Two new shocking moves by regulators appear set to dash any hopes of a swift U.S. economic rebound.
That is unless distressed property and debt investors continue to step in and solve the issues by acquiring and flipping non-performing loan notes.
Between backpedaling on crucial rule changes designed to create more jobs and plowing millions into failing financial programs, governing agencies appear to be derailing progress toward national healing and prosperity. And it could be felt deep in the pockets of taxpayers across the country.
At the same time, the S&P/ Case Shiller index shows U.S. home prices rising by the most in seven years, signaling a great time to invest in real estate, especially with the current discounts available.
So what’s going wrong? What are the banks hiding? How can flipping non-performing notes turn it all around? And how are the savviest investors capitalizing on the opportunities?
While there has been incredible progress made in the U.S. economy and property industry there are still some holes that need to be patched in order to continue to propel the country in the right direction.
Property prices are up; foreclosures are reportedly down. However, mortgage delinquency issues need to be cured and more jobs created in order to ensure a long, sustainable upward run.
Many regions, even those that have been the hottest, still have 30% to 50% growth left in them to get back to level, and according to historical cycles; should double in the next decade. Yet in order for this to happen they need job growth and a sustainable fix to foreclosures. Sadly, those at the top appear to continue to have a short-term outlook when it comes to these two factors.
So what new threats do we face and why is investing in non-performing notes the solution that will turn it all around?
SEC Sabotages the JOBS Act
The Jumpstart Our Business Startups law, a.k.a. the “JOBS Act,” that passed Congress in 2012 was heralded as the savior of America. It was to make it simpler for individuals to invest for greater returns while spurring business growth, start-up activity and massive job creation. Unfortunately, just as the benefits were scheduled to kick in in September 2013, regulators appear to be shutting it down in a dramatic bait-and-switch move that will sap faith in the system for good.
Coverage of a new Securities Exchange Commission proposal by Bloomberg shows the entity essentially back-tracking on the lifting of the 80-year-old ban on promoting private investments. This was supposed to be a pivot point, a game changer for the better. However, the new proposal essentially puts all of the old restrictions back in place, or at least according to angel investors and lawyers makes navigating the process such a treacherous minefield that no start-up or small business will dare to attempt raising funds for fear of the repercussions.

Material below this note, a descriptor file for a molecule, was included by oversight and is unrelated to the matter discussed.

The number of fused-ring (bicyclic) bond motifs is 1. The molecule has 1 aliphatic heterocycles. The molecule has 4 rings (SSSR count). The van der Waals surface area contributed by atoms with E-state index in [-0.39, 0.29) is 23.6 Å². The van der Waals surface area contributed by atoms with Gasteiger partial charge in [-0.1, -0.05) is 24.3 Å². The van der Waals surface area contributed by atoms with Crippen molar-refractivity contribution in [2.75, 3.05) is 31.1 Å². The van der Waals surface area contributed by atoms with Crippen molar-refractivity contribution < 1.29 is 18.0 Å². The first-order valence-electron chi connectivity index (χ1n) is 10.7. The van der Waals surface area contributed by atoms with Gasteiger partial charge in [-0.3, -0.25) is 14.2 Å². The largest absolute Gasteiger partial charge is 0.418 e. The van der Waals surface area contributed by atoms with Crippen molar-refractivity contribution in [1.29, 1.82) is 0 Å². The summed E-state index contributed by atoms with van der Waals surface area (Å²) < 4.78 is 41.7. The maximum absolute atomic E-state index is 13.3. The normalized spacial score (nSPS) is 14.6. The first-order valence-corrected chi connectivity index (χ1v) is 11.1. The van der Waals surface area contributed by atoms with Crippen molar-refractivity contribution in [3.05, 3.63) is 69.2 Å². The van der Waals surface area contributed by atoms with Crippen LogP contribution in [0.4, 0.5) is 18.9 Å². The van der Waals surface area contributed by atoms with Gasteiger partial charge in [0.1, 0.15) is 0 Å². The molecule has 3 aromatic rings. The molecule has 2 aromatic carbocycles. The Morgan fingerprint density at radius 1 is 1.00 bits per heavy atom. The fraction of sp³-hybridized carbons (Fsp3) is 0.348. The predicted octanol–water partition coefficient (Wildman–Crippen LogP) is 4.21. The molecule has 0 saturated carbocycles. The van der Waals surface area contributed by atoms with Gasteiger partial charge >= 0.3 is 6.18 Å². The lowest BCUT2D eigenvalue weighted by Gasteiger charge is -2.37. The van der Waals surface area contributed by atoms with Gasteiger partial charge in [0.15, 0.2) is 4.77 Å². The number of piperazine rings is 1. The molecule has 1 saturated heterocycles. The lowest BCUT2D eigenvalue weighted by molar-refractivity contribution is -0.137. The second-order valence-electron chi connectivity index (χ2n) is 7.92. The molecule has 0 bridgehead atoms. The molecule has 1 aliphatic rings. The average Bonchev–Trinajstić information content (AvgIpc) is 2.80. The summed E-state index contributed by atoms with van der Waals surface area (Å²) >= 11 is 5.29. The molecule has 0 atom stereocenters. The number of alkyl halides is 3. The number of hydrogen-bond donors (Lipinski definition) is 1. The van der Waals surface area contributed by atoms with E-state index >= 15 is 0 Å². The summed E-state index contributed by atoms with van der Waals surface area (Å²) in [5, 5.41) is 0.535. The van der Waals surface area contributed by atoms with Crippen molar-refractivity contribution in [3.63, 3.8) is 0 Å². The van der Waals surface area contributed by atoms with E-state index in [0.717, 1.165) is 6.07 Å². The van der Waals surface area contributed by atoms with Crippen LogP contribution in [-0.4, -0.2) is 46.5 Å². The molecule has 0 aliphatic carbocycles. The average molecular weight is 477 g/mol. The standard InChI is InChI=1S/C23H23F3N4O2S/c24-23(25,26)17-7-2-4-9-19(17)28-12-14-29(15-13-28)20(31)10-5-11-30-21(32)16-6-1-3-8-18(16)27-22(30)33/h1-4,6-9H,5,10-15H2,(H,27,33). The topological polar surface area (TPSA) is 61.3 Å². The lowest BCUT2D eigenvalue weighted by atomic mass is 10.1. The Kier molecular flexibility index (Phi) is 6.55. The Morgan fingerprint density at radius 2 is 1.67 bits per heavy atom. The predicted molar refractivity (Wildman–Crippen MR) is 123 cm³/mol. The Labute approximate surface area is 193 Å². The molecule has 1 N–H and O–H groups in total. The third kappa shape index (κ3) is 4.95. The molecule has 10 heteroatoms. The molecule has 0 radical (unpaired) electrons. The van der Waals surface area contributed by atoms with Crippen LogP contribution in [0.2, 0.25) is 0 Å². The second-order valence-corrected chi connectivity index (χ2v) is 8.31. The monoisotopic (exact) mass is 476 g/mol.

This leaves real estate the one sector with promise of creating substantial jobs, due to the ease and simplicity of raising money for it.
Federal Housing Finance Agency’s Short-Sighted Plug to Plunder Taxpayer Pockets
In a knee-jerk reaction to massive bank layoffs the government’s Federal Housing Finance Agency (FHFA) is poised to push a frighteningly expensive short-term fix on the market – a “fix” that could extend the foreclosure crisis and bleed coffers while depressing some hard hit communities.
HARP loan applications have reportedly made up 40% of a home loan refinances recently. After rate rises in May 2013, applications for these loans dropped off 54%. In all, U.S. refinance applications are down 65% in the last four months. This is certainly at least partially responsible for major banks laying off thousands of workers.
The FHFA’s response is apparently to make a big PR and marketing push to encourage more borrowers to seek HARP help. The issue is that these government programs have failed so notoriously so far that they have really just cost taxpayers more money and have extended the foreclosure crisis. Almost half or over 300,000 participants in early modification programs had re-defaulted by the end of April 2013. That’s after many millions were poured into them.